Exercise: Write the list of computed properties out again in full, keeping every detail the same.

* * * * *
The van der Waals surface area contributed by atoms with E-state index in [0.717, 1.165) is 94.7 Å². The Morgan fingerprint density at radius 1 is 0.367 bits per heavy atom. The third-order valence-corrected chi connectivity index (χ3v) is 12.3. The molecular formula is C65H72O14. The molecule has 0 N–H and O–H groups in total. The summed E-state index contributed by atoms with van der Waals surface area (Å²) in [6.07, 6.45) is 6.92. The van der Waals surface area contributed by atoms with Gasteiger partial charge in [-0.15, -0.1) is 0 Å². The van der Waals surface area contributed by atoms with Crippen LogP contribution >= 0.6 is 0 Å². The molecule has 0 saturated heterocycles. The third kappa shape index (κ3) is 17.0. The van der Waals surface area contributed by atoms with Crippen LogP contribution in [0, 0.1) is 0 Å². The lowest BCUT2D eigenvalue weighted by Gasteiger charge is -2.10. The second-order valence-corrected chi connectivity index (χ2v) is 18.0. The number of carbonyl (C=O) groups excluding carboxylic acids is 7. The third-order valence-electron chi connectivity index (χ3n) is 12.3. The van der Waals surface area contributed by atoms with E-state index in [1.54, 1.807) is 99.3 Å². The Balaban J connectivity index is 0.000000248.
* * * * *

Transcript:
The van der Waals surface area contributed by atoms with E-state index in [0.717, 1.165) is 94.7 Å². The Morgan fingerprint density at radius 1 is 0.367 bits per heavy atom. The third-order valence-corrected chi connectivity index (χ3v) is 12.3. The molecular formula is C65H72O14. The molecule has 0 N–H and O–H groups in total. The summed E-state index contributed by atoms with van der Waals surface area (Å²) in [6.07, 6.45) is 6.92. The van der Waals surface area contributed by atoms with Gasteiger partial charge in [-0.15, -0.1) is 0 Å². The van der Waals surface area contributed by atoms with Crippen LogP contribution >= 0.6 is 0 Å². The molecule has 0 saturated heterocycles. The third kappa shape index (κ3) is 17.0. The van der Waals surface area contributed by atoms with Crippen LogP contribution in [0, 0.1) is 0 Å². The lowest BCUT2D eigenvalue weighted by Gasteiger charge is -2.10. The second-order valence-corrected chi connectivity index (χ2v) is 18.0. The number of carbonyl (C=O) groups excluding carboxylic acids is 7. The third-order valence-electron chi connectivity index (χ3n) is 12.3. The van der Waals surface area contributed by atoms with E-state index in [1.54, 1.807) is 99.3 Å². The Balaban J connectivity index is 0.000000248.